Monday, October 26, 2015

Not Out Of The Woods Yet

Since the swift and dramatic correction in August, equities have put in an impressive rally off of what appears to be a double-bottom.

The S&P 500 has climbed about 11% from its August low and on Friday successfully broke through key resistance at 2050, the breached support level that led to the plunge in August. It will be important for the index to experience carry though this week, to rise clearly beyond the resistance area and towards prior highs of 2100.

It is a bit concerning to see the flatter Russell 2000 Index performing less well.

Whereas the S&P 500 has achieved reaching the low levels of August, the Russell 2000 has yet to get there (2000 level). In fact, the 1170 area looks to be serving as resistance thus far. Also note that the Russell 2000 peaked in June compared to the S&P 500 peaking a month later in July -- a bearish divergence as the R2000 Index made a lower high in July and continues to underperform the S&P 500.

On a longer-term monthly basis, I keep an eye on the following S&P 500 chart:

The chart shows four things that I have tracked over time: 1) the 6-month moving average (MA) vs. 12-month MA, 2) Unemployment rate, 3) stochastic, and 4) MACD histogram. This 4-item checklist has helped to serve as a reliable longer-term barometer for the stock market. Currently, the picture is somewhat worrisome. To run through the list:
  1. The 6-month MA has pierced down through the 12-month MA, indicating a possible negative trend change. This occurrence does not always result in a trend change (see late 2010 and 2011) and it's more valid when there's greater daylight between the two MAs. However, it gave plenty of heads-up notice in 2000-2001 and 2007-2008 (blue circles). BEARISH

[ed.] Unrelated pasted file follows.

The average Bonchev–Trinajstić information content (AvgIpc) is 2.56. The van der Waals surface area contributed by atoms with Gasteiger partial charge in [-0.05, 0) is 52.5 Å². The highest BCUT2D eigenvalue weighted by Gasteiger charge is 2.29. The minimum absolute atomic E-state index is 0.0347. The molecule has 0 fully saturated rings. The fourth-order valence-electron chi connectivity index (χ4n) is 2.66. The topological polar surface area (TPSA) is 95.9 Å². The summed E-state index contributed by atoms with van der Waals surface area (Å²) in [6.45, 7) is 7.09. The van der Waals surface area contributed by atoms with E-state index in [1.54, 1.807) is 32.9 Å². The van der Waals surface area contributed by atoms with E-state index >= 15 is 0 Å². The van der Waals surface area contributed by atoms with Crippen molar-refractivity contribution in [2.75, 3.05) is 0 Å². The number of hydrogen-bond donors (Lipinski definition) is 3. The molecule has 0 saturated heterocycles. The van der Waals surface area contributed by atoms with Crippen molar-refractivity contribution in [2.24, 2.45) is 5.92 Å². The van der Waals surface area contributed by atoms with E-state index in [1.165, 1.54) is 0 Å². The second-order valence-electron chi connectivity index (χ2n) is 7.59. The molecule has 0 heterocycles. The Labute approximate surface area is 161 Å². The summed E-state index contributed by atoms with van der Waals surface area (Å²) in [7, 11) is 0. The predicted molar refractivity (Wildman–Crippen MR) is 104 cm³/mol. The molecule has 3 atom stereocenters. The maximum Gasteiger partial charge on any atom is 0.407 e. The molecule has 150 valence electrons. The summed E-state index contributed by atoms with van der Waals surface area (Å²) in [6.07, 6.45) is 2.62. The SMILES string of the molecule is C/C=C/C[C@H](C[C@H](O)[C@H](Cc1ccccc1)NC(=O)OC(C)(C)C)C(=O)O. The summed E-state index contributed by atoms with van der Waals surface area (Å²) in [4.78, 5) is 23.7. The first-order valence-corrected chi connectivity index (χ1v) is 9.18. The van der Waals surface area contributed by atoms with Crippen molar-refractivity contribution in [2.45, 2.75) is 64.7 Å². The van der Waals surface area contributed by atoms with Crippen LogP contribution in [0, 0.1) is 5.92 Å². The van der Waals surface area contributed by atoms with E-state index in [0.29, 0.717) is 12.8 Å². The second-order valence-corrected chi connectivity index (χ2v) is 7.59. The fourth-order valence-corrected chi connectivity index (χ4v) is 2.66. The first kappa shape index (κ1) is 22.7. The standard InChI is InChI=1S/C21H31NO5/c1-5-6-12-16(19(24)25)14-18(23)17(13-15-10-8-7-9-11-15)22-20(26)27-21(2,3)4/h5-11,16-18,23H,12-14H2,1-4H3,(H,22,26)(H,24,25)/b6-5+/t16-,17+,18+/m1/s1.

2. The unemployment rate (black line) remains in a downward trend, bullish. Note in 2000 and 2007 it broke downward trend pre-market corrections. But for now: BULLISH
  3. The stochastic indicator (STO) has declined from above 80, but remains above 50, another good sign. Note in 1998, 2010 and 2011 the stochastic similarly eroded to near 50 but did not break down through that key level. For now: BULLISH
  4. The MACD histogram is concerning. Currently the monthly reading is -25.4, well below -10 (blue line) indicating momentum thrust, if you will, has decidedly turned negative. Whereas the market corrections in 1998 and 2011 did not result in the MACD histogram submerging below -10, it clearly did so for 2000-2001 and 2008. My fear is when momentum turns negative this abruptly and strongly, it can tend to have legs or carry through going forward. BEARISH
To sum up, the weight of the evidence in the above chart is mixed with a 50/50 bull/bear split. However, given the MACD histogram in particular, I continue to lean on the cautious side.

Another indicator I follow that suggests we're not out of the woods yet is the percentage of NYSE stocks above their 200-day MA.

As shown in the weekly chart above, during the August correction, most stocks could not avoid the carnage. Only 20% of NYSE equities were able to remain above their 200-day MA. With the recent rally this indicator has improved to nearly 35%, however it remains far below the key level of 75% that I prefer to see for an all-systems-go signal.

For stocks to get below the 30% level (blue horizontal line), it means that most stocks have experienced significant technical damage and typically it takes some time for healing to occur in the form of widespread price recovery (breadth). Note in the chart that after declining below 30% in 2002, 2008 and 2011, this indicator eventually returned to the 75% or higher level in less than 12 months time, i.e. relatively soon, inferring a higher probability for an ensuing secular bull market. Yet a glaring exception is 2008, when early in that year this indicator dipped below 20%, then rose to as high as 60% before rolling over.